DURHAM — With California and Arizona voting earlier this month to allow the legal medical use of marijuana, there is a spotlight on the practice, but it's nothing new. In fact, marijuana cigarettes have been manufactured at the Research Triangle Institute (pictured at right) in Research Triangle Park for ten years.
Those who receive the legal joints, eight people in the United States, all have serious illnesses. Their symptoms, they say, are lessened by the drugs effects. They are able to use the otherwise illegal substance because of the Federal government's "Compassionate Use" program. Irvin Rosenfeld, 44, receives a tin containing 300 rolled cigarettes each month at taxpayers' expense.
The Federal marijuana program began in the 1970's and was discontinued in 1992. Rosenfeld and the seven other Americans who still receive the drug are exceptions.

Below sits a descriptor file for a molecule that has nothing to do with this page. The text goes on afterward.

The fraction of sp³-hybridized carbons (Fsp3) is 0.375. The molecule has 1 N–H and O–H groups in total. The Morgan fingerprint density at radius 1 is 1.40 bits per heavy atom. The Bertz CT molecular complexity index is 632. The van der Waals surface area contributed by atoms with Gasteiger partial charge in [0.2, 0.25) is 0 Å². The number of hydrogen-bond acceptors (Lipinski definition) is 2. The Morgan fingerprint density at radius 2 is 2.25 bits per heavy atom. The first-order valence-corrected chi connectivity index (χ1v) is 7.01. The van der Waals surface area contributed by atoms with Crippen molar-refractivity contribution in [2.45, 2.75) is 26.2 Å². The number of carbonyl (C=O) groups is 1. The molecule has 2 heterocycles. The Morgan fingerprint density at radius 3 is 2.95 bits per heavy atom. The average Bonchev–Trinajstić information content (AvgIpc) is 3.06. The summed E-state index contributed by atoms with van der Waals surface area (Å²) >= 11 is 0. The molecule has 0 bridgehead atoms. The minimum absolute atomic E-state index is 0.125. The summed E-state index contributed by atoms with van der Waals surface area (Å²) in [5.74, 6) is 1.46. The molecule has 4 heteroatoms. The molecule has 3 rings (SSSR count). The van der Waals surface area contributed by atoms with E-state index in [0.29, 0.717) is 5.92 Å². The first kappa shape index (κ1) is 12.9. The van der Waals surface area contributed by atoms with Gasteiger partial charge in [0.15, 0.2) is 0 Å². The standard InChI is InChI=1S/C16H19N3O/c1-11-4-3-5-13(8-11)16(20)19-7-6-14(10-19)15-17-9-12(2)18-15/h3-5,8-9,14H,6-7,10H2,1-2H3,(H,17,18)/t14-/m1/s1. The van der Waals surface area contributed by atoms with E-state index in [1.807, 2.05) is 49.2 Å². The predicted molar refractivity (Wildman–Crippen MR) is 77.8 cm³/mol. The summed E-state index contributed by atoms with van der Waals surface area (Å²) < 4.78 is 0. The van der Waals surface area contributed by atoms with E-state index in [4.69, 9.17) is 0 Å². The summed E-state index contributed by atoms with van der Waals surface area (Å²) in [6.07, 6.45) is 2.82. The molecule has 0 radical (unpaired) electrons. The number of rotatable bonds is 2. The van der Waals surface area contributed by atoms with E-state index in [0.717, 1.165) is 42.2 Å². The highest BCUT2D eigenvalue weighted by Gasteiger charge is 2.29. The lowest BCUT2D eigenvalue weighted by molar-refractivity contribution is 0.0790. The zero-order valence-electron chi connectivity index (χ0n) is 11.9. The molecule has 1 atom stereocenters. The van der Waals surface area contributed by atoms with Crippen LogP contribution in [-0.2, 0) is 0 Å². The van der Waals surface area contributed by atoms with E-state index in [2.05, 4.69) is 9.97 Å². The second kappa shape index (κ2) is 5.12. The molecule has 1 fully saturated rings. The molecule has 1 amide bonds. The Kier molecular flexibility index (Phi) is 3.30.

The marijuana is grown at the University of Mississippi, flown to RTI where it's rolled, packed into tins and stored. From there, it is dispatched to the eight people across the country on a monthly basis.
Rosenfeld has been in the program for 14 years and says the marijuana enables him to make it through each day.
"Compassionate Use" is administered by the Food and Drug Administration, but must be overseen by the Drug Enforcement Agency and the National Institute on Drug Abuse. The overall operation costs taxpayers $200,00 a year